Tussey’s PRIDE (P for present, R for respect, I for integrity, D for decisiveness and E for effort) team put the secret incentive they had been planning for three weeks prior in to action Jan. 21.

The entire event details were kept to only PRIDE team members. “Sometimes it was hard to keep the secret because everyone kept asking, but no one said a word,” PRIDE member and sophomore Torie Gambol comments. PRIDE leader Amanda Adams explains why she kept the incentive a secret, “To encourage students to take a chance and have confidence in their abilities (and) to increase interest by keeping it mysterious.” Upper grades paid four PRIDE tickets while the lower grades paid five. Students earn these tickets by performing good deeds around the school such as helping fellow students.

Students were seated in the auditorium where another PRIDE team leader, Casey Flaherty, instructed students who were interested in coming on stage and performing the tasks asked of them to sit closer to the stage. Once seated there, students had the possibility of being called to the stage. The actual event consisted of nine phases: plane making, bottle flipping, a round of Family Feud, song guessing, questioning participators, a box stacking competition, a second round of Family Feud, a Rubix cube challenge and finally a PRIDE-inspired game.

For part one, participators were to create their best paper airplanes in the time allotted; once the time was up, they had to make their plane soar into the air off the stage. Only a handful of winners entered the next phase; almost everyone sat down without a prize. Once the winners of the airplanes were decided, the remaining participants were given quarter filled water bottles to try and recreate one of the many crazes of 2016: the bottle-flipping challenge. Only two were crowned winners of this activity and given torches. New students were then chosen for the next game.

The new participants on stage played a round of the famous game, Family Feud. There were questions ranging from the quietest animal to questions about the teachers in our halls. To create these questions, the PRIDE team used “teacher brainstorm and research,” explained Adams. The questions and answers were created from our very own students when they unknowingly filled out surveys. The next game was guessing popular songs from one second sound clips. The winners of these games were also given torches.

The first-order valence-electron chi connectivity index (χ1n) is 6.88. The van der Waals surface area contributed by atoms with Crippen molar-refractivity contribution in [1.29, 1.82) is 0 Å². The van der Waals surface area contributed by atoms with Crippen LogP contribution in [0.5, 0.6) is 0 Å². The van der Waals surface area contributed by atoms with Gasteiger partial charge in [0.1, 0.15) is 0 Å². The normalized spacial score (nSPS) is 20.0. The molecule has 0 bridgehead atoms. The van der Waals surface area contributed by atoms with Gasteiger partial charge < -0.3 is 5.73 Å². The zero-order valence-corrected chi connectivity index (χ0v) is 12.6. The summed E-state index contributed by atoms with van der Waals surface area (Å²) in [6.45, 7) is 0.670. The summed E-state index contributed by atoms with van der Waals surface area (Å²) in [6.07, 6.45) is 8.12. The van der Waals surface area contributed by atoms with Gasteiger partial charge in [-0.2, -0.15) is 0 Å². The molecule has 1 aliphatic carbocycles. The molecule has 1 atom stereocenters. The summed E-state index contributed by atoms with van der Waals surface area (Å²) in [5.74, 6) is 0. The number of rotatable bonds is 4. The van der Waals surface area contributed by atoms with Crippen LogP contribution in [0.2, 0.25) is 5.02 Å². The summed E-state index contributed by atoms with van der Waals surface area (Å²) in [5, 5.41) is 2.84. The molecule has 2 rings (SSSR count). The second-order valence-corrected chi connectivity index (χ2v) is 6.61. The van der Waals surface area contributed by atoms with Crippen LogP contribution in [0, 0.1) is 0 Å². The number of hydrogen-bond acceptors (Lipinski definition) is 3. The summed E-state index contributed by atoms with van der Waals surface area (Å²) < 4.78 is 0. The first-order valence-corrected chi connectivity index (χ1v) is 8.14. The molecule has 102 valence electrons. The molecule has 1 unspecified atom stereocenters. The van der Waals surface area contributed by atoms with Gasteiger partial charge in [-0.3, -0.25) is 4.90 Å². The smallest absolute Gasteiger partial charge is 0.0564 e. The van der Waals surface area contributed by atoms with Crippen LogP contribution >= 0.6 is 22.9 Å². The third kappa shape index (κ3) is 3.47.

Another game was simply asking about the participators. Questions like what eye color they had or if they knew the zip code of Saxton were used. The student left after all of the questions was given a torch.

After the last game, there was a box stacking competition where participators ran around trying to stack as many boxes as possible and still make the rounds around the stage and down the stairs repeatedly. Another round of Family Feud was played by new participants followed by a Rubik’s Cube challenge where students tried to get as many matching colors on one side as possible. The last phase was the PRIDE inspired game.

As previously mentioned, PRIDE usually stands for pride, respect, integrity, decisiveness and effort, but for this event the PRIDE team decided to change the normal layout into Putty, Riddle, Intelligence, Dexterity and Exercise. The finale of the Titan Games consisted of all previous winners coming back up to perform multiple tasks using the new PRIDE. Five challenges following the guidelines of PRIDE were given out with ten minutes to perform all of them, students were allowed to pick which station they wanted to start with to avoid overcrowding.

At the putty station students had to sculpt a piece of Play-Doh into whatever subject they were given. At the riddle station students had to answer a riddle that was given. To complete the intelligence phase, the participants had to answer five questions correctly out of ten for younger students or twelve for older students. At the dexterity station students had to trace a coloring page and a quick goal in finger football. To pass the exercise station students had to do ten jumping jacks and run two laps around the auditorium chairs. For the higher grades, the winner was senior Sarah Bilger and the winner for the lower grades was fifth grader Brianna Gabrielson.

“I thought it was a lot of fun and hope that they do it again next year. The only thing I would change would be next year add new games and maybe a theme of the Titan Games,” stated sophomore Chad Morningstar. Adams commented, “We are planning on keeping it in our rotation of quarterly incentives but don’t know when exactly it will be used again. We were happy with the events, but are always open to suggestions to make our events better.”



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